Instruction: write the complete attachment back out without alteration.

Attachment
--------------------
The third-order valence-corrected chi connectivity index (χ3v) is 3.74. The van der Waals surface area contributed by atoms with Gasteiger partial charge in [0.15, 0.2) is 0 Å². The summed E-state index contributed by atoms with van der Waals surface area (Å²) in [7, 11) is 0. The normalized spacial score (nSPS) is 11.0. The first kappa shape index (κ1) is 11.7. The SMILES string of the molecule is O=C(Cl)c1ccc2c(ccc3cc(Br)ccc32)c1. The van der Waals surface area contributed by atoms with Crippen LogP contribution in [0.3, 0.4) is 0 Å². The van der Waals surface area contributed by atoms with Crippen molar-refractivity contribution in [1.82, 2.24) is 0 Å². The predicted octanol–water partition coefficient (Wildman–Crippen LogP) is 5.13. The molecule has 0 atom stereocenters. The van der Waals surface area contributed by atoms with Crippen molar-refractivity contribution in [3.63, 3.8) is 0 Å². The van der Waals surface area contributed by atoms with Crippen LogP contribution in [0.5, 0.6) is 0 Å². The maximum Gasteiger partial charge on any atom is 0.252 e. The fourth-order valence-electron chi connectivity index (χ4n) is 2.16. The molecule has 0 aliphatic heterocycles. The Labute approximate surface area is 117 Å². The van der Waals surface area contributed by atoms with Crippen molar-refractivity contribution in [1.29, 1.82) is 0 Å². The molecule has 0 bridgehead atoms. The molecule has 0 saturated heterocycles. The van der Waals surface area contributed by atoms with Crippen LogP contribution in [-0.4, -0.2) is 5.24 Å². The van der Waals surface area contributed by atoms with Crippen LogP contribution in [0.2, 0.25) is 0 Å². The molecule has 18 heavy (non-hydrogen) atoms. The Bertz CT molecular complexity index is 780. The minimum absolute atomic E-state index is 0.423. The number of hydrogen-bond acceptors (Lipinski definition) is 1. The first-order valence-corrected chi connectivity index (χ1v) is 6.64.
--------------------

The third-order valence-corrected chi connectivity index (χ3v) is 3.74. The van der Waals surface area contributed by atoms with Gasteiger partial charge in [0.15, 0.2) is 0 Å². The summed E-state index contributed by atoms with van der Waals surface area (Å²) in [7, 11) is 0. The normalized spacial score (nSPS) is 11.0. The first kappa shape index (κ1) is 11.7. The SMILES string of the molecule is O=C(Cl)c1ccc2c(ccc3cc(Br)ccc32)c1. The van der Waals surface area contributed by atoms with Crippen LogP contribution in [0.3, 0.4) is 0 Å². The van der Waals surface area contributed by atoms with Crippen molar-refractivity contribution in [1.82, 2.24) is 0 Å². The predicted octanol–water partition coefficient (Wildman–Crippen LogP) is 5.13. The molecule has 0 atom stereocenters. The van der Waals surface area contributed by atoms with Crippen molar-refractivity contribution in [3.63, 3.8) is 0 Å². The van der Waals surface area contributed by atoms with Crippen LogP contribution in [0.5, 0.6) is 0 Å². The maximum Gasteiger partial charge on any atom is 0.252 e. The fourth-order valence-electron chi connectivity index (χ4n) is 2.16. The molecule has 0 aliphatic heterocycles. The Labute approximate surface area is 117 Å². The van der Waals surface area contributed by atoms with Crippen molar-refractivity contribution in [1.29, 1.82) is 0 Å². The molecule has 0 bridgehead atoms. The molecule has 0 saturated heterocycles. The van der Waals surface area contributed by atoms with Crippen LogP contribution in [-0.4, -0.2) is 5.24 Å². The van der Waals surface area contributed by atoms with Crippen LogP contribution in [0.2, 0.25) is 0 Å². The molecule has 18 heavy (non-hydrogen) atoms. The Bertz CT molecular complexity index is 780. The minimum absolute atomic E-state index is 0.423. The number of hydrogen-bond acceptors (Lipinski definition) is 1. The first-order valence-corrected chi connectivity index (χ1v) is 6.64.